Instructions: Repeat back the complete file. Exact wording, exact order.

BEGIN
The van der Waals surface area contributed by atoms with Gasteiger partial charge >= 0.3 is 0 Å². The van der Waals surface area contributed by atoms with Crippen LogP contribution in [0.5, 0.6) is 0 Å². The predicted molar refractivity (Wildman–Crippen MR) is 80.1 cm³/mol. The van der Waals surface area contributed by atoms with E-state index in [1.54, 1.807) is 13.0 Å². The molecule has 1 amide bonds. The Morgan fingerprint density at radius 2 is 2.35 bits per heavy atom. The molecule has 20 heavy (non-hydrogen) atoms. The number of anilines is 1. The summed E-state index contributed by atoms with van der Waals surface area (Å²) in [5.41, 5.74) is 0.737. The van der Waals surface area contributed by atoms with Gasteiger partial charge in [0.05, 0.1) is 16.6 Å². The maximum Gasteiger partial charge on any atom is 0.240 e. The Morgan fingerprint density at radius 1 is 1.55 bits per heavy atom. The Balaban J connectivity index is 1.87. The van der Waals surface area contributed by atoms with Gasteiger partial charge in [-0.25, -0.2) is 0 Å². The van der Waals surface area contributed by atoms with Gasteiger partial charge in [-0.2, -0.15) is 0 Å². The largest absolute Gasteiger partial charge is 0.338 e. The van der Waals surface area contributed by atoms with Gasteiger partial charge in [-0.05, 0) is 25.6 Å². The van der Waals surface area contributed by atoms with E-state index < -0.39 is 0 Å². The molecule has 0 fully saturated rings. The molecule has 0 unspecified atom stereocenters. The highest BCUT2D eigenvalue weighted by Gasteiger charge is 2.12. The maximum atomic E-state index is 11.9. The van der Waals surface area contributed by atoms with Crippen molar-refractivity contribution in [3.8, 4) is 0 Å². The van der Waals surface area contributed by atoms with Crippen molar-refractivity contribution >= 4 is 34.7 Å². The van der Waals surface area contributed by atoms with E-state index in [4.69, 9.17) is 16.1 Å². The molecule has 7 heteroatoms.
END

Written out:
The van der Waals surface area contributed by atoms with Gasteiger partial charge >= 0.3 is 0 Å². The van der Waals surface area contributed by atoms with Crippen LogP contribution in [0.5, 0.6) is 0 Å². The predicted molar refractivity (Wildman–Crippen MR) is 80.1 cm³/mol. The van der Waals surface area contributed by atoms with E-state index in [1.54, 1.807) is 13.0 Å². The molecule has 1 amide bonds. The Morgan fingerprint density at radius 2 is 2.35 bits per heavy atom. The molecule has 20 heavy (non-hydrogen) atoms. The number of anilines is 1. The summed E-state index contributed by atoms with van der Waals surface area (Å²) in [5.41, 5.74) is 0.737. The van der Waals surface area contributed by atoms with Gasteiger partial charge in [0.05, 0.1) is 16.6 Å². The maximum Gasteiger partial charge on any atom is 0.240 e. The Morgan fingerprint density at radius 1 is 1.55 bits per heavy atom. The Balaban J connectivity index is 1.87. The van der Waals surface area contributed by atoms with Gasteiger partial charge in [-0.25, -0.2) is 0 Å². The van der Waals surface area contributed by atoms with Gasteiger partial charge in [-0.2, -0.15) is 0 Å². The largest absolute Gasteiger partial charge is 0.338 e. The van der Waals surface area contributed by atoms with Gasteiger partial charge in [-0.05, 0) is 25.6 Å². The van der Waals surface area contributed by atoms with E-state index < -0.39 is 0 Å². The molecule has 0 fully saturated rings. The molecule has 0 unspecified atom stereocenters. The highest BCUT2D eigenvalue weighted by Gasteiger charge is 2.12. The maximum atomic E-state index is 11.9. The van der Waals surface area contributed by atoms with Crippen molar-refractivity contribution in [3.8, 4) is 0 Å². The van der Waals surface area contributed by atoms with Crippen molar-refractivity contribution >= 4 is 34.7 Å². The van der Waals surface area contributed by atoms with E-state index in [4.69, 9.17) is 16.1 Å². The molecule has 7 heteroatoms.